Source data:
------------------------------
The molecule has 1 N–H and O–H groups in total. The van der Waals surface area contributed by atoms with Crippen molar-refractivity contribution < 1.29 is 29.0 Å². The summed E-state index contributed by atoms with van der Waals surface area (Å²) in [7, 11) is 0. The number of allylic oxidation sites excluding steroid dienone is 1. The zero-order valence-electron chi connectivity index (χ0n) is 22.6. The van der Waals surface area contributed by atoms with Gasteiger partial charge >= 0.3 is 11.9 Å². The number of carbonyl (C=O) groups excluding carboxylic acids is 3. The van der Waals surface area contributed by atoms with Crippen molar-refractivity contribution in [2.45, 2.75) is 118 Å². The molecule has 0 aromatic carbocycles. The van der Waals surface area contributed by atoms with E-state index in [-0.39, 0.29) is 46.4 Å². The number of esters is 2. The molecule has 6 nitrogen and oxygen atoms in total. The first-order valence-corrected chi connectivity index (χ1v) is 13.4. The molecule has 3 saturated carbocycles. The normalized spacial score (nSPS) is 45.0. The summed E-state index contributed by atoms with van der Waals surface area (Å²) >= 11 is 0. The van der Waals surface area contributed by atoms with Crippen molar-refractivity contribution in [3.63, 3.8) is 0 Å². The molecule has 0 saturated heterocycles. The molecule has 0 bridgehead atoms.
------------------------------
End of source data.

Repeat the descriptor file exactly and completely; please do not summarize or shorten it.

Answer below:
The molecule has 1 N–H and O–H groups in total. The van der Waals surface area contributed by atoms with Crippen molar-refractivity contribution < 1.29 is 29.0 Å². The summed E-state index contributed by atoms with van der Waals surface area (Å²) in [7, 11) is 0. The number of allylic oxidation sites excluding steroid dienone is 1. The zero-order valence-electron chi connectivity index (χ0n) is 22.6. The van der Waals surface area contributed by atoms with Gasteiger partial charge >= 0.3 is 11.9 Å². The number of carbonyl (C=O) groups excluding carboxylic acids is 3. The van der Waals surface area contributed by atoms with Crippen molar-refractivity contribution in [2.45, 2.75) is 118 Å². The molecule has 0 aromatic carbocycles. The van der Waals surface area contributed by atoms with E-state index in [-0.39, 0.29) is 46.4 Å². The number of esters is 2. The molecule has 6 nitrogen and oxygen atoms in total. The first-order valence-corrected chi connectivity index (χ1v) is 13.4. The molecule has 3 saturated carbocycles. The normalized spacial score (nSPS) is 45.0. The summed E-state index contributed by atoms with van der Waals surface area (Å²) >= 11 is 0. The van der Waals surface area contributed by atoms with Crippen molar-refractivity contribution in [3.63, 3.8) is 0 Å². The molecule has 0 saturated heterocycles. The molecule has 0 bridgehead atoms.